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Copy of Mali Empire Research Project
Transcript of Copy of Mali Empire Research Project
Emerged 1235 in Western Africa from the Kingdom of Kangaba and the Ghana Empire
Located between the West African goldmines and Niger River, which provided a rich agriculture.
In 1240 Mali absorbed Ghana and Songhai.
In 1250 Mali absorbed Tekruur.
In 1325 Mali was at the height of their empire with 50 million people.
During this time the empire covered more than 24,000 square kilometers (size of Western Europe).
The Rise of the Mali Empire
He was mansa (emperor) from 1312-1337
Mansa Musa broke the empire up into provinces, and in each province there was a governor who ruled. This allowed better control over the people.
He was a devout Muslim and made his pilgrimage to Mecca in 1324
and created economic inflation throughout the Mediterranean, especially Egypt. He was said to have given out free gold to people along his journey.
He ruled for 25 years.
The Fall of the Mali Empire
Each of the different ethnic groups in Mali had it's own language.
Linguistic diversity was a characteristic of Mali.
The people were organized into their own kingdoms with their own leaders as long as they swore loyalty to the Mali leader.
The indigenous languages of Mali included Malinke,and most languages were part of the Niger-Congo language family.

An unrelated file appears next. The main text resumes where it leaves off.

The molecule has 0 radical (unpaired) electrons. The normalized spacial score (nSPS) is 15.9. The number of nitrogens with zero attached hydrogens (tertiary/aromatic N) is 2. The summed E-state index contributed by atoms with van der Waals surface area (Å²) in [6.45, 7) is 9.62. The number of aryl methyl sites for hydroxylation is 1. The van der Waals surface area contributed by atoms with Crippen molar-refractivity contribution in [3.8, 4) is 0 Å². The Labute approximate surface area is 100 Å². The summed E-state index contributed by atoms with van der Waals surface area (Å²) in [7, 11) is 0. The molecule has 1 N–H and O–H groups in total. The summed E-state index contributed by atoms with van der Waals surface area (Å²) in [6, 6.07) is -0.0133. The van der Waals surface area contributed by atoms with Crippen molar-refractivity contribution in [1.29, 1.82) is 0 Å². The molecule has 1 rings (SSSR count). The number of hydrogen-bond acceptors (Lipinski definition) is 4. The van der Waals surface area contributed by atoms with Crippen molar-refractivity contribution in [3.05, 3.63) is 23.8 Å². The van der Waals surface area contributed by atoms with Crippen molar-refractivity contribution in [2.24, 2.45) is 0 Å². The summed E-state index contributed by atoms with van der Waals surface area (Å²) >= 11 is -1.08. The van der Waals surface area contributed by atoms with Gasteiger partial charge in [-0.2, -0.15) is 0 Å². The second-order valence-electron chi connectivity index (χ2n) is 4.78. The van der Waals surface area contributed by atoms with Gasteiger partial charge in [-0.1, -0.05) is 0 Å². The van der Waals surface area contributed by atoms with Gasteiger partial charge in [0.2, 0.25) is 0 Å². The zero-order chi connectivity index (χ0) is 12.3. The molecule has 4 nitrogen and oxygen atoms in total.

Sundiata was the most powerful and famous leader.
He ruled from 1235 to 1255. He called himself "mansa" or Emperor.
He gave rise to the Mali Empire in West Africa.
He understood how important trade was for the empire and made Niani their capital of trade.
Traditionally art was practical and had day-to-day meaning linked to religion, health, village harmony, and successful agriculture.
They made instruments, pottery, jewelery, sculptures, and textiles.
They had storytellers, called griots, who entertained the village.
Before the 13th century when Sundiata founded Mali they believed in the "spirits of the land".
The chiefs or leaders were believed to have the most direct relationships with the spirits of the land and was the guardian of the ancestors.
Sundiata founded the Mali Empire and from that point most of the rulers were Muslim.
Muslim was then slowly accepted into the Mali culture.
After Mansa's death, his sons could not maintain the empire (poor leaders).
The smaller states Mali had conquered broke off (lost Gao), and the empire collapsed.
An important trade center of Mali's called Songhai rose to power in its area.
Songhai kings took over the Mali area and extended the Songhai empire farther than Mali ever was.
Mali and Timbuktu manuscript
Quartz and Amazonite Beads
Animal-like sculpture used in rituals
Great Mosque of Djenne
Sundiata ruled with an
assembly of kings who put
forth a set of laws that
became the law of the land.
Mali gained control of
gold-producing regions and grew
wealthy from trade
(gold, salt, cloth,
books and copper)
Mansa Musa's Hajj
-Mansa Musa took a caravan of 12,000 officials and slaves and more than 80 camels (some estimates are higher). He took bags and bags of gold as well. He passed gold out freely on his hajj...so much that he ran out and borrowed more (he was good for it!)-spent over $100 million in today's money
-He brought world attention to the Mali empire
-He returned home with scholars, artists, poets and architects (As-Saheli). Timbuktu became a center for Islamic scholarship (studying and learning).